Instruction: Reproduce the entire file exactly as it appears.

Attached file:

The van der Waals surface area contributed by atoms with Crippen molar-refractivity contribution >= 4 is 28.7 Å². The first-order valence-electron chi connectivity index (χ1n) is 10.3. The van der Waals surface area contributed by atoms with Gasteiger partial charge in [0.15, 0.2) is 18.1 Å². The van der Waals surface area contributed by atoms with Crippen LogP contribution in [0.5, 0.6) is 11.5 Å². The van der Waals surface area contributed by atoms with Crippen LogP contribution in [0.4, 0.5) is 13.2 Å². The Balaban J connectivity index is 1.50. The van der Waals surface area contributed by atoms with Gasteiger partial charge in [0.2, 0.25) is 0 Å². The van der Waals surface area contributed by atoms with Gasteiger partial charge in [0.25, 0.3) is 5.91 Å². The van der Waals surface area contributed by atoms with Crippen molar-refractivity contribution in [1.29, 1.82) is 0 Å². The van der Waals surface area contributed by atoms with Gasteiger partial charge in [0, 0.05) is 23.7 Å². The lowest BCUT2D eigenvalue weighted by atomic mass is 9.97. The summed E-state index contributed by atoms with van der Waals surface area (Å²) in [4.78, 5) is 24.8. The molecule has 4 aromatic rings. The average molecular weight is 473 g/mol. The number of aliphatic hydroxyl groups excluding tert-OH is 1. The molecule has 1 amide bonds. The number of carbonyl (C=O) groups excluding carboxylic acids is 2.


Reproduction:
The van der Waals surface area contributed by atoms with Crippen molar-refractivity contribution >= 4 is 28.7 Å². The first-order valence-electron chi connectivity index (χ1n) is 10.3. The van der Waals surface area contributed by atoms with Gasteiger partial charge in [0.15, 0.2) is 18.1 Å². The van der Waals surface area contributed by atoms with Crippen LogP contribution in [0.5, 0.6) is 11.5 Å². The van der Waals surface area contributed by atoms with Crippen LogP contribution in [0.4, 0.5) is 13.2 Å². The Balaban J connectivity index is 1.50. The van der Waals surface area contributed by atoms with Gasteiger partial charge in [0.2, 0.25) is 0 Å². The van der Waals surface area contributed by atoms with Gasteiger partial charge in [0.25, 0.3) is 5.91 Å². The van der Waals surface area contributed by atoms with Crippen molar-refractivity contribution in [1.29, 1.82) is 0 Å². The van der Waals surface area contributed by atoms with Gasteiger partial charge in [0, 0.05) is 23.7 Å². The lowest BCUT2D eigenvalue weighted by atomic mass is 9.97. The summed E-state index contributed by atoms with van der Waals surface area (Å²) in [4.78, 5) is 24.8. The molecule has 4 aromatic rings. The average molecular weight is 473 g/mol. The number of aliphatic hydroxyl groups excluding tert-OH is 1. The molecule has 1 amide bonds. The number of carbonyl (C=O) groups excluding carboxylic acids is 2.